Laser Ablation and Desorption, 30

  • Richard Haglund, Vanderbilt University
    • John Miller, Chemical and Biological Physics Section, Oak Ridge National Laboratory
      • Thomas Lucatorto, National Institute of Standards and Technology, Gaithersburg, Maryland, U.S.A.
        • Marc De Graef, Carnegie Mellon University, Pittsburgh, Pennsylvania, U.S.A.

        Audience

        Libraries, researchers, and graduate students in the field of laser applications and manufacturing, laser/surface interaction, and medical applications using lasers.

 

Book information

  • Published: October 1997
  • Imprint: ACADEMIC PRESS
  • ISBN: 978-0-12-475975-6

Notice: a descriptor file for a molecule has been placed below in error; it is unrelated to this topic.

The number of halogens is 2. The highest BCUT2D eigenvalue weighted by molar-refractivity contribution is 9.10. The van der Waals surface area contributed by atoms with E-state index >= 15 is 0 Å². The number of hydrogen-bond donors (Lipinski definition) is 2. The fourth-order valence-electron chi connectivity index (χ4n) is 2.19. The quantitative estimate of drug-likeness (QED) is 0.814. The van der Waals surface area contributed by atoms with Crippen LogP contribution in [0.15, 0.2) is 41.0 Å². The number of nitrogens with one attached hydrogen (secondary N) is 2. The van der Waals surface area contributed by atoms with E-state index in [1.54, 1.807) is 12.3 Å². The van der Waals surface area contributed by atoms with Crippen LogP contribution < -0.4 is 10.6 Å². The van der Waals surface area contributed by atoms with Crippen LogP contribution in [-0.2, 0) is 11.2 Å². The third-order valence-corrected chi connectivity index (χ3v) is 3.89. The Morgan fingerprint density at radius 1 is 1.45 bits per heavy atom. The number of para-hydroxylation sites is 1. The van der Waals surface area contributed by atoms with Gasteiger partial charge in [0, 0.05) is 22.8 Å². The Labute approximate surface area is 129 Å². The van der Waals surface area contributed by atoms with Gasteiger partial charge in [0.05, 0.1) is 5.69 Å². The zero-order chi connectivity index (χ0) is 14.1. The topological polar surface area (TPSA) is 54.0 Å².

Table of Contents

J.C. Miller, Introduction to Laser Desorption and Ablation. R.F. Haglund, Mechanisms of Laser Ablation. J.T. Dickinson, Low Fluence Laser Desorption and Plume Formation from Wide Bandgap Crystalline Materials.C. Grigoropoulos, Lasers, Optics, and Thermal Considerations in Ablation Experiments. R. Kelly, Gas Dynamics and the Characterization of Ablation Plumes. S. Schleberger, S. Speller, and W. Heiland, Surface Characterization. Z. Ball and R. Sauerbrey, Surface Modification with Lasers. R.E. Russo, Chemical Analysis by Laser Ablation. J.A. Carroll and R.C. Beavis, Matrix-Assisted Laser Desorption and Ionization. G. Edwards, Physical Mechanisms Governing the Ablationof Biological Tissue. D.H. Lowndes, Growth and Doping of Compound Semiconductor Films by Pulsed Laser Ablation. M. Reichling, Laser Ablation in Optical Components and Thin Films. R.F. Haglund, Industrial Applications of Laser Ablation. Subject Index.